Katelyn* found herself in that situation upon learning that her husband wanted a divorce. Her first thoughts were to ensure the future security of her then four-year-old daughter in every possible way.
Katelyn’s ex-husband planned to move to another country after the divorce, which meant for all practical purposes, she would be both mom and dad, full-time.
“I knew the financial and support responsibilities of being a single parent would be enormous,” says Katelyn, a CPA and MBA expert in technical accounting and regulatory policy.
In most respects Katelyn’s skilled financial background and the aid of experts like a divorce financial consultant helped her safeguard her child and the assets that mattered to their futures.
Though she annually funds her 401K to the full extent, she expects to work past retirement age – approaching in about five years – to maintain her lifestyle and support her daughter’s college endeavors.
If you, too, unexpectedly become a single parent, there are a few steps you can take to help prepare yourself and your family for the transition:
• Reviewing college fund plans. Katelyn and her ex regularly contributed to a 529 plan once their child was born, including a final payment each made as part of concluding the divorce.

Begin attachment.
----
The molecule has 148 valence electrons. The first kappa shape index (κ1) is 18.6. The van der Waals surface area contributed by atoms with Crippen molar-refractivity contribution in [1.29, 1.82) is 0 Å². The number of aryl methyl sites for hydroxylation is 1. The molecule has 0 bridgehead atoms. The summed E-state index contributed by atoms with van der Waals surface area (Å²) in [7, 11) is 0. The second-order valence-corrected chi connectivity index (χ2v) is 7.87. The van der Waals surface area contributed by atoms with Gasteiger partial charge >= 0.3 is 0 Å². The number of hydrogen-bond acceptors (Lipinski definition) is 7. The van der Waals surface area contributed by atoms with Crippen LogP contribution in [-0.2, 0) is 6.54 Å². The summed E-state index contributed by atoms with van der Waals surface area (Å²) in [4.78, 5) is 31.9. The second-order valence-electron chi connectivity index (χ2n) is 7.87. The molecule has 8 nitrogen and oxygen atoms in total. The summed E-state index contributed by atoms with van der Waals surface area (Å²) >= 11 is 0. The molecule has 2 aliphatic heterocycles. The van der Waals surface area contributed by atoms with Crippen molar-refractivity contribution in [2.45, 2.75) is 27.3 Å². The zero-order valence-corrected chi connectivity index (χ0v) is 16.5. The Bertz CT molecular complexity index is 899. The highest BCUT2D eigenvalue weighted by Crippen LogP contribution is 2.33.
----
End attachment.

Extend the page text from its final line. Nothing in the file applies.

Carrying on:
“Not much has gone into it since,” she says; future payments weren’t included in the divorce agreement. Even if they were, current circumstances likely would prevent additional contributions on her ex’s part as he is now unemployed and even monthly child support payments are sporadic.
At this point, she knows she’ll probably pay more towards her daughter’s education than her ex, no matter what. “The cost of college is very high, and depending on your salary as a professional, your child’s financial aid opportunities may be less,” she says.
Sheri Conklin, principal of Conklin Financial Planning, says that depending on a couple’s income and the expenses of going from one to two households, more often than not a divorce will mark the end of college fund contributions – at least for a short while and probably longer for all but the most high-income earners.